T’Slips in Amsterdam

by Michael Jordan

Eight thousand TEU ships will soon be here. Larger ships move containers for less, but the ships cost more. The ship is producing only when it is moving cargo. The ship moves cargo at sea, not at the berth. Ship turn time is wasted time. The challenge is to economically reduce turn time.

Reducing turn time has been the challenge for years. The obvious solution was to increase crane productivity. We did this. But it only helped a little, since the quay could not keep up with the cranes. A more global view was needed. The cranes, quay, yard, and gate must be examined as a system. The productivity of the system determines the ship turn time. The cranes are only a part of the system.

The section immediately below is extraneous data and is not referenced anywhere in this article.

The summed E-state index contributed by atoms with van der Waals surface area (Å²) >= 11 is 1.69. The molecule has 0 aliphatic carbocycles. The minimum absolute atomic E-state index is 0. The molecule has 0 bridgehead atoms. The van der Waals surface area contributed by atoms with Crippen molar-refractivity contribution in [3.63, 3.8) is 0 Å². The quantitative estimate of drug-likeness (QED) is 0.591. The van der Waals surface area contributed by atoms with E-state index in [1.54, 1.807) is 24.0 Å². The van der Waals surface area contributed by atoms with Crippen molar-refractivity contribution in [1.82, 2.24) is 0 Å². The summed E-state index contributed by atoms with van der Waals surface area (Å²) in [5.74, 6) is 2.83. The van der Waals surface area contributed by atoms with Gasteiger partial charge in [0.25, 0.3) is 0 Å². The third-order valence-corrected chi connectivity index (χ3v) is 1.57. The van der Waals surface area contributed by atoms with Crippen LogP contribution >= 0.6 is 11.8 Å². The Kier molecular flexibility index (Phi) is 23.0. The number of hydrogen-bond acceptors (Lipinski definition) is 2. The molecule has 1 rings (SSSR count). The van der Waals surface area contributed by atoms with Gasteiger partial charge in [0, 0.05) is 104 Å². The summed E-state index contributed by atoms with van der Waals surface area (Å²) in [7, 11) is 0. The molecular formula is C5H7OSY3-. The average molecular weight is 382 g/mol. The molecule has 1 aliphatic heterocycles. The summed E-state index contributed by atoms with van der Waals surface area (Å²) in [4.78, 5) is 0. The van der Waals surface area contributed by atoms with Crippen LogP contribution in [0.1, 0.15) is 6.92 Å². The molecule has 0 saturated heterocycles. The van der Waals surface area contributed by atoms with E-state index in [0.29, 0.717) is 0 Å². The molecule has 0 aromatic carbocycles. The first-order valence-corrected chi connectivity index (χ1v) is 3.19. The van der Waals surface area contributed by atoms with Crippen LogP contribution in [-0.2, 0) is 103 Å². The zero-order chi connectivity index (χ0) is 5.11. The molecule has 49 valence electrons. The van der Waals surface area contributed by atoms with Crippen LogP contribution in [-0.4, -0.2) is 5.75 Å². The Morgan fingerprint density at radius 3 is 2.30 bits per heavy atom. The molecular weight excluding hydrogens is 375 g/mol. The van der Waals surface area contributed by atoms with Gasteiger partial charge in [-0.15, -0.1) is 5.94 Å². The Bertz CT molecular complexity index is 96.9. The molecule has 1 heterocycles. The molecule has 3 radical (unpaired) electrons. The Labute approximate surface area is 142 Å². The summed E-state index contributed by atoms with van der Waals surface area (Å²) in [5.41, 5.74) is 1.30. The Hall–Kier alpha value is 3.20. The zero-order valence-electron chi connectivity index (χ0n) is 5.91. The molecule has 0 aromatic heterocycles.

A new system is being planned for the new C. The system is designed to produce 300 net sustained moves per hour on one 8000 TEU ship. The key to this productivity is placing a large ship in a slip and servicing the ship from both sides, port and starboard. The new terminal being developed by the Port Management of Amsterdam and Ceres Marine Terminals Inc. will provide berthing for three ships: two ships at a marginal wharf and one ship in a slip.